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TANG: Practice JOMO, not FOMO

College students shouldn't always feel the pressure of going out and being around others. – Photo by Andreas Glöckner /

The idea of the fear of missing out, or FOMO, has become popular, especially in the era of social media. With countless social media sites allowing one to post every second of their day, it is easy to fall into the trap of making comparisons and missing out on experiences.

But the idea of JOMO, the joy of missing out, is often overlooked when it should be embraced.

FOMO dominates our culture, pushing individuals to be ever-present physically and online. But JOMO offers the opportunity to live in the moment, with no pressure to be consumed in others' lives, ultimately allowing oneself to not only enjoy living in the moment but also to protect one's peace.

Accompanied by social media addiction and the pressure to stay connected, FOMO has consumed our lives. Being consistently connected or involved in every event or online trend can lead to overwhelming amounts of anxiety. We have all had moments when we have been caught endlessly scrolling, attending too many social events and saying "yes" to everything, all to keep up with experiences.

Studies have shown that these feelings of anxiety stem from seeing others seemingly having more fun or living a better life than you, which triggers more social media use due to the compulsion to respond to everything and everyone.

But the fact is that sometimes, not every event needs to be attended. Not everything needs to be acknowledged on social media, and saying "no" is healthy. There is happiness in taking breaks and not being involved in everything.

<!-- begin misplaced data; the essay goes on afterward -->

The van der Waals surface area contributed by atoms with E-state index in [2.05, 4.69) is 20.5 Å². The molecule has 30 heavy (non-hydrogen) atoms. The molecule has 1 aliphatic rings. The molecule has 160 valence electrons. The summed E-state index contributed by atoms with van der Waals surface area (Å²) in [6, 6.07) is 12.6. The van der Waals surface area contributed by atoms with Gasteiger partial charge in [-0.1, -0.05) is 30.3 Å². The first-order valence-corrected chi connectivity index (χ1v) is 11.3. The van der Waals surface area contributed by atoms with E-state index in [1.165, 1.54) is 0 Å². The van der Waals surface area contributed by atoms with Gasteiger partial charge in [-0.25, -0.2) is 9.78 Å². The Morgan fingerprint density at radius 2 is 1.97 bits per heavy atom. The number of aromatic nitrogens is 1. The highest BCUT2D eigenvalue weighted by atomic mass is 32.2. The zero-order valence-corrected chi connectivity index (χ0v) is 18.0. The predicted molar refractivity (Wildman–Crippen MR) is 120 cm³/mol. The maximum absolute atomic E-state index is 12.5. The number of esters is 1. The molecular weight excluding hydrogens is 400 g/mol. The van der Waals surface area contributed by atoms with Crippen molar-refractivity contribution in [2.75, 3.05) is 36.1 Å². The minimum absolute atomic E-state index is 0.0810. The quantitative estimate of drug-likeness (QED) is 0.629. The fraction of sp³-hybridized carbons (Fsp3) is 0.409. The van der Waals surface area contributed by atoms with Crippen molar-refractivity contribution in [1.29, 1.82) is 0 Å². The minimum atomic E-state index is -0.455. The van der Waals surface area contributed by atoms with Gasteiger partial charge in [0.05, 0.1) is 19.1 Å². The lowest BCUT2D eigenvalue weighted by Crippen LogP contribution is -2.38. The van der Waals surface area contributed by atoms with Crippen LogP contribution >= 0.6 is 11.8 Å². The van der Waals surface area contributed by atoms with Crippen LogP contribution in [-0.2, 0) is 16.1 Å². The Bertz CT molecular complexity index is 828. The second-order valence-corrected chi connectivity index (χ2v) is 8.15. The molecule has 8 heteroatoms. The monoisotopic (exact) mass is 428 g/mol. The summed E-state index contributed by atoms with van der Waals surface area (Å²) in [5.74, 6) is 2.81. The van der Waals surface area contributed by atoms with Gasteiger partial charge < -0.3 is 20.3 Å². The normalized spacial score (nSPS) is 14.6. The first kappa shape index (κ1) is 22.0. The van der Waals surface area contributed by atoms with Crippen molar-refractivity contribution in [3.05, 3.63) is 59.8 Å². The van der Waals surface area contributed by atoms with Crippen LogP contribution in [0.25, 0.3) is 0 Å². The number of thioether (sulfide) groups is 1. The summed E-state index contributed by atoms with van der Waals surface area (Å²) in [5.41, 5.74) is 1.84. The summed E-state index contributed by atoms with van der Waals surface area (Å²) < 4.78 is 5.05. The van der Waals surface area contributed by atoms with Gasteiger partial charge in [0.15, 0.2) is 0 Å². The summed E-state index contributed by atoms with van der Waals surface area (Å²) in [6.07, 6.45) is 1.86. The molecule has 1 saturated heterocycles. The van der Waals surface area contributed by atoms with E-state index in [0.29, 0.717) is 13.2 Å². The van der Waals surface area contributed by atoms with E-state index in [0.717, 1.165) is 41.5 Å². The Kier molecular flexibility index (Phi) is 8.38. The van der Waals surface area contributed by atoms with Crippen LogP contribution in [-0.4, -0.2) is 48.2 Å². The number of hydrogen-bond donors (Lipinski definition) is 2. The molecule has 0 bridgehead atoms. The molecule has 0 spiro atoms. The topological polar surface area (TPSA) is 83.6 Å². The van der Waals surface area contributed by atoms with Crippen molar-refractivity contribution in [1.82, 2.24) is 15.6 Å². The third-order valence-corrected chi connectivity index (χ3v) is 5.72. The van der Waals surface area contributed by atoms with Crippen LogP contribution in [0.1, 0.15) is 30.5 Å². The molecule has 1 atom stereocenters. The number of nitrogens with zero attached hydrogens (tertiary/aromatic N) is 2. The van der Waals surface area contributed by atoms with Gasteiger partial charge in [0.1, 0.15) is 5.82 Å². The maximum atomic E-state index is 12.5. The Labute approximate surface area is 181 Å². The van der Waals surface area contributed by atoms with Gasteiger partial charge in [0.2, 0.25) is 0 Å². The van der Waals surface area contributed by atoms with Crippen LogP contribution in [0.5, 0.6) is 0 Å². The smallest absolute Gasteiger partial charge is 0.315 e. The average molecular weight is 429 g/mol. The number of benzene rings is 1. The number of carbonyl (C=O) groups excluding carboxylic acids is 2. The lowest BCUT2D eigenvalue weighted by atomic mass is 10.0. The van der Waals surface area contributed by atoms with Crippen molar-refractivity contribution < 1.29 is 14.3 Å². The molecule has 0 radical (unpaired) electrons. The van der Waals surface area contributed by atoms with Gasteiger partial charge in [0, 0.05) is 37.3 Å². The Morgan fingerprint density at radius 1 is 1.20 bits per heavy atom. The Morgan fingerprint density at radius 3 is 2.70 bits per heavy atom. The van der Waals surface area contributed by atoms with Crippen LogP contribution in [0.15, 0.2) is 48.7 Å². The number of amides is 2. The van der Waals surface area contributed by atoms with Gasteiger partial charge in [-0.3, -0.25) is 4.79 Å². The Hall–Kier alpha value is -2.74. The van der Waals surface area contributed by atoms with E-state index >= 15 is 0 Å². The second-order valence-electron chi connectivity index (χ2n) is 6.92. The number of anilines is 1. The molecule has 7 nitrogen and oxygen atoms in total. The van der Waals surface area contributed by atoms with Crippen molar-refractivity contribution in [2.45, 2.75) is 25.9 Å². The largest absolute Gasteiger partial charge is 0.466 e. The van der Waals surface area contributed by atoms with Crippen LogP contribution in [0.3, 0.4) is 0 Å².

JOMO is about recognizing that individuals do not need to be doing something or seeking external validation to feel fulfilled. Author Max Frenzel wrote, "happiness is not really a thing to be found, but more something to be unveiled within ourselves. It is the absence of unhappiness. It is our default state."

JOMO emphasizes the idea that it is perfectly acceptable to do nothing and recharge oneself. Alix Earle, a popular TikTok creator, said that she journals and writes down goals to help center herself, which enables her to reach her set goals. Whether it be taking a walk around campus, reading a book or getting a sweet treat with friends, finding the simple moments in life can bring so much happiness.

This intentional disengagement allows for negative influences like comparison to be filtered out, allowing for a healthier mental and social life. A study by Charles Czeisler, a Baldino professor of Sleep Medicine at Harvard University, examined how the artificial blue light from technology activates neurons in the brain, resulting in a disruption to the production of melatonin. In other words, it causes sleep deprivation, which has proven to take a toll on the mental health of teens.

Prioritizing the well-being of oneself and setting boundaries around one’s online presence ultimately allows individuals to build meaningful connections and can lead to a more balanced life.

Jennifer Sadler, a licensed mental health counselor, explained to Allure that how an individual presents themselves online is a reflection of how others believe they can treat them offline. This is why she highlights how important it is to establish boundaries so that others know what is acceptable and what is not.

Going out, experiencing new things, making memories and immersing oneself in the spontaneity of being a young adult is all part of the journey. But reevaluating one’s relationship with social media, being constantly busy and seeking internal validation can help individuals find savor in moments of quiet and stillness.

Finding the balance between utilizing these youthful years to their fullest potential while leaving space for self-care allows one to build healthier relationships with others and themselves.

Kelly Tang is a sophomore at Rutgers Business School majoring in Finance and Supply Chain Management. Tang’s column, “Don't Get Me Started” runs on alternate Thursdays.

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